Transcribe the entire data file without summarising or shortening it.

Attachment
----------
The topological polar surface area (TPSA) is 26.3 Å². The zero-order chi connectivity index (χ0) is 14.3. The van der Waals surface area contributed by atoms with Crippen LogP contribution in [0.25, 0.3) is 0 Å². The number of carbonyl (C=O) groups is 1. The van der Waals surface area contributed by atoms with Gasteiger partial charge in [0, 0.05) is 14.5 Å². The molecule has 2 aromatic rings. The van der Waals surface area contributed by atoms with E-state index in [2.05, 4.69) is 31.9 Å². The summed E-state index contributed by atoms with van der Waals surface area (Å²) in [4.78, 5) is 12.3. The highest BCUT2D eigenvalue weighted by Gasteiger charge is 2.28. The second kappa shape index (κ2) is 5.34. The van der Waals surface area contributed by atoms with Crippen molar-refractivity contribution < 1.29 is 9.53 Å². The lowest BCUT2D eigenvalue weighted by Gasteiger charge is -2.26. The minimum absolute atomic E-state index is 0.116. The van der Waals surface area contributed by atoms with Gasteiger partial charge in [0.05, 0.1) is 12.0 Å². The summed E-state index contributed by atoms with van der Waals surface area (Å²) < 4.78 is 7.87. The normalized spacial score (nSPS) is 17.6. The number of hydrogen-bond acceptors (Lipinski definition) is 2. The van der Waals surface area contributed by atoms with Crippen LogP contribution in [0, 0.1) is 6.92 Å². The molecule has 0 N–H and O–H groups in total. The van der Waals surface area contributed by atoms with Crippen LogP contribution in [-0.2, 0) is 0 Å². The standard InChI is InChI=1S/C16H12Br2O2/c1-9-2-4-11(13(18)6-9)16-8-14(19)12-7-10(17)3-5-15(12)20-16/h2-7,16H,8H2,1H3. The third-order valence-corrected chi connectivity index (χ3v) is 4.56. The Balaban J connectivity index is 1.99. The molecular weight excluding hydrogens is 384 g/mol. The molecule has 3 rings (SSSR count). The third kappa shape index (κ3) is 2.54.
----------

The topological polar surface area (TPSA) is 26.3 Å². The zero-order chi connectivity index (χ0) is 14.3. The van der Waals surface area contributed by atoms with Crippen LogP contribution in [0.25, 0.3) is 0 Å². The number of carbonyl (C=O) groups is 1. The van der Waals surface area contributed by atoms with Gasteiger partial charge in [0, 0.05) is 14.5 Å². The molecule has 2 aromatic rings. The van der Waals surface area contributed by atoms with E-state index in [2.05, 4.69) is 31.9 Å². The summed E-state index contributed by atoms with van der Waals surface area (Å²) in [4.78, 5) is 12.3. The highest BCUT2D eigenvalue weighted by Gasteiger charge is 2.28. The second kappa shape index (κ2) is 5.34. The van der Waals surface area contributed by atoms with Crippen molar-refractivity contribution < 1.29 is 9.53 Å². The lowest BCUT2D eigenvalue weighted by Gasteiger charge is -2.26. The minimum absolute atomic E-state index is 0.116. The van der Waals surface area contributed by atoms with Gasteiger partial charge in [0.05, 0.1) is 12.0 Å². The summed E-state index contributed by atoms with van der Waals surface area (Å²) < 4.78 is 7.87. The normalized spacial score (nSPS) is 17.6. The number of hydrogen-bond acceptors (Lipinski definition) is 2. The van der Waals surface area contributed by atoms with Crippen LogP contribution in [0, 0.1) is 6.92 Å². The molecule has 0 N–H and O–H groups in total. The van der Waals surface area contributed by atoms with Crippen LogP contribution in [-0.2, 0) is 0 Å². The standard InChI is InChI=1S/C16H12Br2O2/c1-9-2-4-11(13(18)6-9)16-8-14(19)12-7-10(17)3-5-15(12)20-16/h2-7,16H,8H2,1H3. The third-order valence-corrected chi connectivity index (χ3v) is 4.56. The Balaban J connectivity index is 1.99. The molecular weight excluding hydrogens is 384 g/mol. The molecule has 3 rings (SSSR count). The third kappa shape index (κ3) is 2.54.